Wednesday, 6 December 2006

I Thought By Now...

The oldest religious practice to date has been found- worshiping pythons in Africa 70,000 years ago. Some of the genetic code has been discovered for male pregnancy in seahorses. It sucked to be a Neanderthal, health-wise. Birds are starting to go through some genetic drift as their songs fit to accommodate the deeper noise of city life. And NASA reveals their plans to put a base on the moon by 2024.

This last one briefly caught my eye. A guy on PBS was talking about this tonight- how there might be water there, on the sunny side of the moon there's lots of sun for nearly constant solar power, it's safer than space, it's a great training field for Mars...Sounds like a good idea. I hope they do it. But I thought they were going to do this in 1985.

It just seems like everything's slowed down. Don't you remember how there was supposed to all of this amazing scientific advancement by now, that we lived with day by day? Remember in the 60's, with the kitchen of the future- that was supposed to be here by the late 70's. We're still waiting. Oh, we can do most of it. But either it's not economical, or for reasons similar to the Tuckermobile and the EV1, it's blocked by the Powers That Be.

What was it that got us to the moon? Simply, fear. Sputnik was up there, smiling down on all of us, proof that the Communists were actually better than us. Then they sent a guy into space first, and then the first woman. (And to our eternal shame, it took us 20 years to duplicate this feat.) In fact, arguably, they were doing better than us across the board, until they also had to fight proxy wars with us continuously, and discovered they couldn't do all that and feed their people too. Might even be an argument that Communism is more successful than Capitalism as long as the world is at peace. But that of course is heresy.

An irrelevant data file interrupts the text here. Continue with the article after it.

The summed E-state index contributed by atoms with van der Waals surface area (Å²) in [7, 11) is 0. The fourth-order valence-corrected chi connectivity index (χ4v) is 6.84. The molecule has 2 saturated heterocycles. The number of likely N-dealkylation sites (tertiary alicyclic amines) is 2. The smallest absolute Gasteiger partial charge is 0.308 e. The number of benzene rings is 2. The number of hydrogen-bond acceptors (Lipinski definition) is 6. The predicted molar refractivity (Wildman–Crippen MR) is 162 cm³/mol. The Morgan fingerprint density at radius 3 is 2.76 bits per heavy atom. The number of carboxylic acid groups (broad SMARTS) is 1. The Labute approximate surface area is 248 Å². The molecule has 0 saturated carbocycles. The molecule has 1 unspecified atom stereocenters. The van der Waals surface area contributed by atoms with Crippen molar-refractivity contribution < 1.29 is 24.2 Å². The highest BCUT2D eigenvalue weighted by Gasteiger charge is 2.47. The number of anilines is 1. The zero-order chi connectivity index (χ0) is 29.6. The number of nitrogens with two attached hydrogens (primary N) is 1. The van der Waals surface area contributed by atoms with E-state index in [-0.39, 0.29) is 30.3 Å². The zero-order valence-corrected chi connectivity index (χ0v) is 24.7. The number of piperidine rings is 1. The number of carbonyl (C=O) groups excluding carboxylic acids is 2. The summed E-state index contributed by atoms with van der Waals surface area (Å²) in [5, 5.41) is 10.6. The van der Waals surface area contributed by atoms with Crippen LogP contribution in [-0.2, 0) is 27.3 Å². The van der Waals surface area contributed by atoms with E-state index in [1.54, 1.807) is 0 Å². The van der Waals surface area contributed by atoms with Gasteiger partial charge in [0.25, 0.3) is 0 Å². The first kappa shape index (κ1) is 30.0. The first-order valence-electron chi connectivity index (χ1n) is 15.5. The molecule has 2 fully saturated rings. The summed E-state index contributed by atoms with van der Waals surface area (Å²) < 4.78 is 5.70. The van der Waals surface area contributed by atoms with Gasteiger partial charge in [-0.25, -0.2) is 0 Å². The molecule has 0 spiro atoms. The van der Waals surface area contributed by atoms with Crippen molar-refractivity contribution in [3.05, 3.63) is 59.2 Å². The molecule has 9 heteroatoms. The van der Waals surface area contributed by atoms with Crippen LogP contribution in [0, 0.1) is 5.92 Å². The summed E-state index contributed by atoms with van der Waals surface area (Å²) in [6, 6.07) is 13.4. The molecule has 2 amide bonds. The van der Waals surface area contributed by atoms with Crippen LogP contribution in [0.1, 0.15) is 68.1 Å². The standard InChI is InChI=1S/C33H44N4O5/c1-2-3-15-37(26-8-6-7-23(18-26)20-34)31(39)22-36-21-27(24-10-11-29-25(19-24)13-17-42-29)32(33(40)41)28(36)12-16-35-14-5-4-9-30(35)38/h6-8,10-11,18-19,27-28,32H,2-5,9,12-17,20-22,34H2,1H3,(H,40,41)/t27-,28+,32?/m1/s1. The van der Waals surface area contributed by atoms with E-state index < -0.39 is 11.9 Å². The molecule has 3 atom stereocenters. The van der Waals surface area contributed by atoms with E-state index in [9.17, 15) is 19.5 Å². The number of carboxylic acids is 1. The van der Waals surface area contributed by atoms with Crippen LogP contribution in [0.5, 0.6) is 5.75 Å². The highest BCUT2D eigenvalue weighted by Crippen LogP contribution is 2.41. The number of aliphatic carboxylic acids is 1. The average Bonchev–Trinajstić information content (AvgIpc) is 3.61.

Sputnik was a wake-up call. We suddenly realized the Soviets were beating us, and were doing better in us than science. This impelled us to get off our butts and start working, and learning. The Space Race was a large contributor to finally repealing the old laws going back to the Scopes Monkey Trial which mandated teaching Literal Creationism, and the beginnings of universal evolution teaching in schools throughout America. We finally realized we needed to learn science, not because it was interesting or a high pursuit, but because we could not be beaten by those who didn't know how to value materialism, capitalism, and economic growth.

But now, we just don't have that motivation. China is perhaps the biggest commercial force on the planet, or soon will be, and they've got nuclear weapons. But they only recently sent someone into space for the first time. When we aren't in a race with someone, we just don't care enough about the science.

Now, the amazing new developments are all small, in a computer, or a cell phone. Actually, they're even less noticeable- they're in the ether of the web, somewhere in between computers. We don't see the big changes. Cars are stuck without major structural changes for some 60 years now. The Big Three figured out they could change the pretty fins and colour and get enough people to keep buying new ones. Kitchen machines are not that different in basic structure from the way they were 30 years ago. Oh, there are changes, but it seems so slow. Perhaps it's that the imagination of science fiction can progress more quickly than anything real. But it also seems that we are less inspired to progress. When was the last major invention that was widespread? I don't mean a new computer program, as important and valuable as those are. But an actual three-dimensional invention, that a guy can tinker with in his back garage, fulfilling the American dream? It seems that now you need a few advanced degrees or hours in front learning Colbol to do anything significant. At least since Velcro.